Apple Cooking Craze

applesOne of the advantages to living in upstate NY is that, every fall, the apple trees become laden with their wonderfully tasty fruit. It’s an annual tradition of ours to go to an apple orchard and pick our own apples. They but only wind up being less expensive than store bought apples, but the kids have a blast going from tree to tree plucking the fruit themselves.  A couple of weeks ago, I took the boys to Indian Ladder Farms. There we picked apples, saw some animals (some of which the boys got to pet), and has a blast. When we got home, I weighed our apple haul: 44.5 pounds.

I had a taste test of the types of apples we picked and the consensus was that one of them wasn’t very good. It was way too tart to just eat. It would be, however, perfect for baking.

I began with some apple muffins. I figured these would be good for a breakfast or school snacks. I also thought that the 2 cups chopped apples that the recipe called for would put a nice dent in our apple supply. Imagine my shock when it only used up two apples.


The end result, though, was great. My boys loved eating the muffins and they were soon running low. I could have made another batch of muffins, but decided to try making an apple bread instead.  (I’ve since made that second batch of muffins, but I wanted to go for variety at the time.)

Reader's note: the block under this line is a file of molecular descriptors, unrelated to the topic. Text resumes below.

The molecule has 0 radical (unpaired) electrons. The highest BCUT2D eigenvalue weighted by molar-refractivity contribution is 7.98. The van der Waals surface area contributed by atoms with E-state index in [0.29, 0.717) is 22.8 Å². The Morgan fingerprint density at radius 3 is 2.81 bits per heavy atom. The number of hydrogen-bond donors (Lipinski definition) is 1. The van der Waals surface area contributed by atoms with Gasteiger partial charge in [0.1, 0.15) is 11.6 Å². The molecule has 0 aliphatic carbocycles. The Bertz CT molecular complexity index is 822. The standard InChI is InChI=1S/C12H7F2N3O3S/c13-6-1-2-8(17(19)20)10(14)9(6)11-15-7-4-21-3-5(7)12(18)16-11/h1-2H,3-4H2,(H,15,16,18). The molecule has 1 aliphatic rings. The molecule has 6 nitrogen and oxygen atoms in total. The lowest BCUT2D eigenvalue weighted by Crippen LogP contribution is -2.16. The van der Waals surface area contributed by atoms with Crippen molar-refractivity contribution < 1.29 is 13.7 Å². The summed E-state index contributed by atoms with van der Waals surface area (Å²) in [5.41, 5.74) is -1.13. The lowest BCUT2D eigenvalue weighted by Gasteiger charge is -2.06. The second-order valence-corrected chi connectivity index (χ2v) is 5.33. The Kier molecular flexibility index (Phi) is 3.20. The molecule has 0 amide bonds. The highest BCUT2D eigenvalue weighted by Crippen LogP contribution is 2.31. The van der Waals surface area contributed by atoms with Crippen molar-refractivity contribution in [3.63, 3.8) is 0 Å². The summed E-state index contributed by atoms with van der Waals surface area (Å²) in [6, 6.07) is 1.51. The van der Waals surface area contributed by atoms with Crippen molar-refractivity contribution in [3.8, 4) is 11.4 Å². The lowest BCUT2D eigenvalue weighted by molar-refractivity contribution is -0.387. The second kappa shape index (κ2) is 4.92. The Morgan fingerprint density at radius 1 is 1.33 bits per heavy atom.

My apple bread recipe called for three cups of apples. Sure enough, this used up three more apples. The apple bread was just as good as the muffins with the added bonus of being simpler to make. I didn’t need to measure out individual muffin cups of batter, I just dumped the batter into two loaf pans.  The only downside was that individual muffin cups makes for easy portioning.


With the apple bread behind me, I began to get ambitious. I was going to make an apple pie. Sure, it was using a store bought, frozen pie crust, but that’s ambitious for me. B found a recipe that has a crumble topping instead of a pie crust top.